paddedhat

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Re: Remodeling bathroom. Is this bad?
« Reply #25 on: May 05, 2017, 11:54:23 AM »

Bolded = mine. I would just caulk around the front and sides of the toilet. This way if any "splatters" occur from male users of the toilet, they won't seep in between the toilet and the floor. This allows you to still see a leak as the water would seep out the back area rather than just going into the subfloor and basement which might not be as noticeable


And I would use composite shims rather than cedar shims to prevent the toilet rocking on an uneven floor. If there is any leak, the wood will eventually disintegrate so it's a good idea to use composite shims anywhere water contact is possible

I actually reached agreement with one of the few reasonable building inspectors in my area to caulk exactly as you describe. That said, I've pulled countless toilets and from what I have observed, I'm not sold on the necessity of caulking the base. As for cedar shims, they are probably only good for 50-60 years in this application :)

paddedhat

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Re: Remodeling bathroom. Is this bad?
« Reply #26 on: May 05, 2017, 12:06:48 PM »
Papa Bear is right

The wax ring is NOT actually suppose to contain liquids only the smells. While it does this as well a property installed toilet should nest itself into the flange and could in theory be flushed with no wax ring and not leak.

I haven't got a clue as to where in the hell you dreamed up this little tidbit, but it couldn't be further from the truth. A wax ring is there to provide a gas and liquid tight connection between the toilet and the sewer, been that way for the last century, and nothing much has changed. I have seen plenty of cases where there have been extensive leaks and damage from a failed wax seal, and no observable sewer odor, or complain of such from the user.  Your theory will work in the unusual cases where there is a significant vertical drop in the drain piping before the first fitting. In most cases however, there is a tight radius elbow attached to the flange, and considerable restriction and turbulence as the large volume of water and waste hits this area. I have flushed toilets with a defective wax seal, and watched streams of water flow out from the toilet base, after each flush.

What kind of finish floor are we talking here? Something thin like linoleum or LVT  you might be ok. But if your doing 1/2 tile backerboard and 1/2 tile and thinset your raising the height of your floor an inch or the flange, that is not good. To be fair you might be ok, I have had to install toilets on a flange that is lower then I would prefer. No leaks yet that I can tell but I expect to have to rip it out and do it correctly one day.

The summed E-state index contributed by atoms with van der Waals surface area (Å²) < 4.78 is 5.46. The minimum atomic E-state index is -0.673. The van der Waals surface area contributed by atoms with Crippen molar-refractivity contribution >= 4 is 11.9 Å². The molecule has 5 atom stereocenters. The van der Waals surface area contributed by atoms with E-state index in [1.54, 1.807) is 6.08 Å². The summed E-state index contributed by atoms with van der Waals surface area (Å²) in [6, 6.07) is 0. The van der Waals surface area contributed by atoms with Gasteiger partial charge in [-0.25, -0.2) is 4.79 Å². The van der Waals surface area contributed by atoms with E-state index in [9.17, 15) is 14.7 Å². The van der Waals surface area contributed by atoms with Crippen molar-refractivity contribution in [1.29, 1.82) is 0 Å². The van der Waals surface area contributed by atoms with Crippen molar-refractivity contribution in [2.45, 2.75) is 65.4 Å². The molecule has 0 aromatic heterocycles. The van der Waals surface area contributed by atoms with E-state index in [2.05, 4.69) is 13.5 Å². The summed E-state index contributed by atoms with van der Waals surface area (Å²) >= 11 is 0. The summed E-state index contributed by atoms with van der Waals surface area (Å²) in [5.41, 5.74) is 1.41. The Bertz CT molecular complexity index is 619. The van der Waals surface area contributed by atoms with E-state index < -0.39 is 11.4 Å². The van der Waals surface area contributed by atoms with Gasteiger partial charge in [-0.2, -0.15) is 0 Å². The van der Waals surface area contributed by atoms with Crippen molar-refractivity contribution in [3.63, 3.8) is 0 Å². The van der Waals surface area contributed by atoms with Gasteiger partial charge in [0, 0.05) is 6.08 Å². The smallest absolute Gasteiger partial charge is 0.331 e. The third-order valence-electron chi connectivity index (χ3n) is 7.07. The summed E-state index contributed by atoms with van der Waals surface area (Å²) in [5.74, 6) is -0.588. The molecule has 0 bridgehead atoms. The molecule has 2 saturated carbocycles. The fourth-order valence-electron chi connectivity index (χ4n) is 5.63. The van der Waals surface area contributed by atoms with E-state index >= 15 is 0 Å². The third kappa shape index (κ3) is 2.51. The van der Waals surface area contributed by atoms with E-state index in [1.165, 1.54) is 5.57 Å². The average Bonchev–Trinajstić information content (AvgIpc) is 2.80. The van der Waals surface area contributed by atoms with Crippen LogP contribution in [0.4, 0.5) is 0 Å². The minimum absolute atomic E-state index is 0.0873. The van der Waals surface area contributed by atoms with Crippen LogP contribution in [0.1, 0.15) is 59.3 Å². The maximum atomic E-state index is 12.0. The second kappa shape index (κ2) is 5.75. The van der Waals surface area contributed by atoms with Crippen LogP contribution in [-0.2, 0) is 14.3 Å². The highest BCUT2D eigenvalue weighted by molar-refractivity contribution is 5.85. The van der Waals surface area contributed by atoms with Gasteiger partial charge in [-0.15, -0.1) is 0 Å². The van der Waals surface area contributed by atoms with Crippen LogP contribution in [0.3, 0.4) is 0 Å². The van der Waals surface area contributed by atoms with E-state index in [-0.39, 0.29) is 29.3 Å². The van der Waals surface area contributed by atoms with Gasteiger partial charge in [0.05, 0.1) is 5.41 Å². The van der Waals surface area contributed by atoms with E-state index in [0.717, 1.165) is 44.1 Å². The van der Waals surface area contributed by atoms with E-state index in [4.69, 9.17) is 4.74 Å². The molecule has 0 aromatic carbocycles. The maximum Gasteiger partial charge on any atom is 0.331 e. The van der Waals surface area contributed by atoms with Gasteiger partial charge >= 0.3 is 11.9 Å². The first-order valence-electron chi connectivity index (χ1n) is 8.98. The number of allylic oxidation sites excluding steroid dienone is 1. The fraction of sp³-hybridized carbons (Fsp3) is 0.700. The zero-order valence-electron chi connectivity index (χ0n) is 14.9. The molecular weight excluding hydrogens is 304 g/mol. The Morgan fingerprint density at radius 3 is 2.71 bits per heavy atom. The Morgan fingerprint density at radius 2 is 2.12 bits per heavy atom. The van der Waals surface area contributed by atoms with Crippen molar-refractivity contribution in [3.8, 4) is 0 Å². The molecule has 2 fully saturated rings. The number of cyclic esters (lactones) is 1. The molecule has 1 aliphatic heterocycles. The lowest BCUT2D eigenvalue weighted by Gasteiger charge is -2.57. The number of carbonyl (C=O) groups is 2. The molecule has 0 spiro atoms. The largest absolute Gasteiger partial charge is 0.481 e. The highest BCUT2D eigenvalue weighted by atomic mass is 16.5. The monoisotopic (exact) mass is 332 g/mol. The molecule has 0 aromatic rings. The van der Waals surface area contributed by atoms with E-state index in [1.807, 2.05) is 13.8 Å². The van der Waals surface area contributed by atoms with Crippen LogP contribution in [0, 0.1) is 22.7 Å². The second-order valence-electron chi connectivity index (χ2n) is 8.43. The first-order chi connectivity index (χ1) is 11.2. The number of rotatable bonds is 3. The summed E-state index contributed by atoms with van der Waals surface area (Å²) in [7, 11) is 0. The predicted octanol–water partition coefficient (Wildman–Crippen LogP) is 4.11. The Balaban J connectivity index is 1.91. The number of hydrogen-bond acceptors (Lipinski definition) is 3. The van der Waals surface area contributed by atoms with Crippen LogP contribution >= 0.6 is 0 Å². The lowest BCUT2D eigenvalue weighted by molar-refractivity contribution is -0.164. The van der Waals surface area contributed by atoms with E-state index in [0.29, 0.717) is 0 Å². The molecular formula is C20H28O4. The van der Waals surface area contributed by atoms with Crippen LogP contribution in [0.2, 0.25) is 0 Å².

I would try to fix it now before you spend money and time on a nice finish floor that is ruined by a leaky toilet. Then you are back to where you started a year from now.

It might help to actually read the thread before offering your "wisdom". A few responses up, the OP  clearly states that his tile install resulted in a recessed flange that is less than a 1/4" below the tile surface. Not a problem in the least, either stack a pair of wax rings or better yet, upgrade to a rubber ring.  Nothing to fix, nothing a pro. spends a moment thinking about when they are faced with this situation.

Jon Bon

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Re: Remodeling bathroom. Is this bad?
« Reply #27 on: May 05, 2017, 03:05:41 PM »
Lol I did not say you should do it that way!

I guess my point was I want the flange and the toilet as close to each other as possible. What I dont want is the wax ring to become a defacto pipe if the flange and toilet are too far apart.

Fair enough on my lazy reading. And I agree 1/4 inch should be no big deal.

paddedhat

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Re: Remodeling bathroom. Is this bad?
« Reply #28 on: May 05, 2017, 04:48:02 PM »
Lol I did not say you should do it that way!

I guess my point was I want the flange and the toilet as close to each other as possible. What I dont want is the wax ring to become a defacto pipe if the flange and toilet are too far apart.

Fair enough on my lazy reading. And I agree 1/4 inch should be no big deal.

Ah, I got your line of though now.  Yea, if the gap gets extreme, there is a flange and sleeve product made that can seal inside the existing pipe to bridge the gap. It's amazing how half-assed that whole assembly can be and still function. As a kid I spent some time being the gopher for a plumber who worked on some really nasty old houses. I can remember pulling toilets to find that the closet bolts were screwed  directly into the floor boards, and there was a rough hole in the floor with the cut end of the cast iron drain pipe in the hole, roughly flush with the floor boards.  Somehow it worked for at least half a century before I got there, but it sure seemed like it should of failed long before.